Folk singer sees past blindness

Suzanna Holland, from South Africa, belts out tunes at Thursday Night Market in Chico

Photo By Katie Booth

Suzanna Holland is a folk singer from South Africa. She’s also blind. Although Holland had to have her eyes removed at eight months old to prevent a childhood cancer from spreading, she doesn’t like to dwell on it, or let it define her. She moved to the United States in 1988 and has lived in Cohasset for the past nine years. The singer comes to the Thursday Night Market about once a month to be around people, and to play her music. On a recent Thursday, Holland—wearing a headdress of flowers, and “looking” through a pair of crystal blue eyes—sat in her chair and crooned into a little microphone.

Tell me about your outfit.

I like to be festive. I know it’s just outward things, outer feathers, really. But it is something cheerful, something fun. I enjoy wearing these flower hats because it makes me happy. I always want to start a fashion, but it’s never happened [laughs].

How long have you played at farmers markets?

Eighteen years or so. I’ve been in this country for 20 years. I used to play at the BART station in the Bay Area. I like farmers markets; I play the Saturday market, too. It’s a fun atmosphere, and I like to be outside. It’s my favorite thing, to be outside.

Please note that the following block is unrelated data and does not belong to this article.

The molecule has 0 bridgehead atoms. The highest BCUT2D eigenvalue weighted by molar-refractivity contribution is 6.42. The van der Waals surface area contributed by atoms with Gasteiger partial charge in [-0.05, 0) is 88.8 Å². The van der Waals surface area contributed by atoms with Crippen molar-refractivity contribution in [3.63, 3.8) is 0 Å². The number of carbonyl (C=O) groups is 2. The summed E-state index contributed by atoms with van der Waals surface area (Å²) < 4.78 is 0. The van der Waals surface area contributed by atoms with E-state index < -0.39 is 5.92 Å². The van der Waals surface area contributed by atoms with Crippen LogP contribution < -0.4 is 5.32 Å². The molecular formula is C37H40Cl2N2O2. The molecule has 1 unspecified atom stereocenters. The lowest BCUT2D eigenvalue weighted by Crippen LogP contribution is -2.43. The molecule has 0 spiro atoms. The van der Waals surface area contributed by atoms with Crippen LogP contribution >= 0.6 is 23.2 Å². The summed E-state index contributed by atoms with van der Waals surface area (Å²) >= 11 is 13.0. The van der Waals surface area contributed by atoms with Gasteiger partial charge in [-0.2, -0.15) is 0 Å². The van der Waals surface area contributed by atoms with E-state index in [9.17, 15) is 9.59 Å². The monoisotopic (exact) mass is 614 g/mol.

How old were you when you first started playing music?

[When] I was 14 I started to teach myself the guitar. I’m not spectacular or anything. I manage to accompany myself, at least, and play the basic chords. I don’t want to be famous or anything.

What is the hardest thing about being blind?

That I can’t see the stars, and that I can’t just grab a bicycle and go somewhere by myself, or take a walk anywhere I want without having to learn exactly what to do. It’s a bit of a nuisance, you know? Bit of a bummer.

Has being blind affected your music or how you see the world?

Oh, not really. I just try to take things as they come. I feel happy when I play. It always makes me feel better. It is like a nice point of light. Oh, but that sounds corny. They always talk about the “poor blind” and “seeing the light” [laughs]. I mean, it is a point of joy.

What are the most influential things in your life?

Nature and my friends. Music. My kitty-cat. My doggie. My best friend, Samuel. My boyfriend, Michael.

What made you come to America?

I came just sort of on a whim. We just talked, my friends and I, in South Africa one day, and they said, “You know, you should go to the States; it’s kind of a nice place to hang out, and go and do some yoga and some ashrams.” So I did that, and I visited some nudist colonies as well. Naturists! That’s what they should call it, naturism.